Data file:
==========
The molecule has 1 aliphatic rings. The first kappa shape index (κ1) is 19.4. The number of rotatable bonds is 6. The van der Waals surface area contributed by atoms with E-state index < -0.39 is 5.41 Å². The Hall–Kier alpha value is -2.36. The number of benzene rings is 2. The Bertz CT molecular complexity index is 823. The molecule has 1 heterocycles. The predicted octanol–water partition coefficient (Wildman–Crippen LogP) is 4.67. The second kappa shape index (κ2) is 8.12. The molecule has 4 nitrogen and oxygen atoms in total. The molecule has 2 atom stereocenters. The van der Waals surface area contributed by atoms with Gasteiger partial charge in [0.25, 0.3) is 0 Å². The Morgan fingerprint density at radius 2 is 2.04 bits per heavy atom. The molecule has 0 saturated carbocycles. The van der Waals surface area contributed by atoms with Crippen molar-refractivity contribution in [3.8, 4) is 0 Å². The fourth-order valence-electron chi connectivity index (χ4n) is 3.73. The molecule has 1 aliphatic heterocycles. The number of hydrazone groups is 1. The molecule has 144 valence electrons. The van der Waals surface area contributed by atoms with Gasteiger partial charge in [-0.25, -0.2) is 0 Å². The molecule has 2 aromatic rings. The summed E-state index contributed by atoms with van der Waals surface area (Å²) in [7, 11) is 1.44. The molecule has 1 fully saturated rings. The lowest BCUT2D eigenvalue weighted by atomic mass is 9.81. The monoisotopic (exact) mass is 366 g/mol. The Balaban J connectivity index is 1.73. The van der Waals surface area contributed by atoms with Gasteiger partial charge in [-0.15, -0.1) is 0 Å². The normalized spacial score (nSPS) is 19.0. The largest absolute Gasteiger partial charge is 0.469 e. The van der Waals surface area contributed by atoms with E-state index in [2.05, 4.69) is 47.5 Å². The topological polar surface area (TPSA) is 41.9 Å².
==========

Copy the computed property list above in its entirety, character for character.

The molecule has 1 aliphatic rings. The first kappa shape index (κ1) is 19.4. The number of rotatable bonds is 6. The van der Waals surface area contributed by atoms with E-state index < -0.39 is 5.41 Å². The Hall–Kier alpha value is -2.36. The number of benzene rings is 2. The Bertz CT molecular complexity index is 823. The molecule has 1 heterocycles. The predicted octanol–water partition coefficient (Wildman–Crippen LogP) is 4.67. The second kappa shape index (κ2) is 8.12. The molecule has 4 nitrogen and oxygen atoms in total. The molecule has 2 atom stereocenters. The van der Waals surface area contributed by atoms with Gasteiger partial charge in [0.25, 0.3) is 0 Å². The Morgan fingerprint density at radius 2 is 2.04 bits per heavy atom. The molecule has 0 saturated carbocycles. The van der Waals surface area contributed by atoms with Crippen molar-refractivity contribution in [3.8, 4) is 0 Å². The fourth-order valence-electron chi connectivity index (χ4n) is 3.73. The molecule has 1 aliphatic heterocycles. The number of hydrazone groups is 1. The molecule has 144 valence electrons. The van der Waals surface area contributed by atoms with Gasteiger partial charge in [-0.25, -0.2) is 0 Å². The molecule has 2 aromatic rings. The summed E-state index contributed by atoms with van der Waals surface area (Å²) in [7, 11) is 1.44. The molecule has 1 fully saturated rings. The lowest BCUT2D eigenvalue weighted by atomic mass is 9.81. The monoisotopic (exact) mass is 366 g/mol. The Balaban J connectivity index is 1.73. The van der Waals surface area contributed by atoms with Gasteiger partial charge in [-0.15, -0.1) is 0 Å². The normalized spacial score (nSPS) is 19.0. The largest absolute Gasteiger partial charge is 0.469 e. The van der Waals surface area contributed by atoms with E-state index in [2.05, 4.69) is 47.5 Å². The topological polar surface area (TPSA) is 41.9 Å².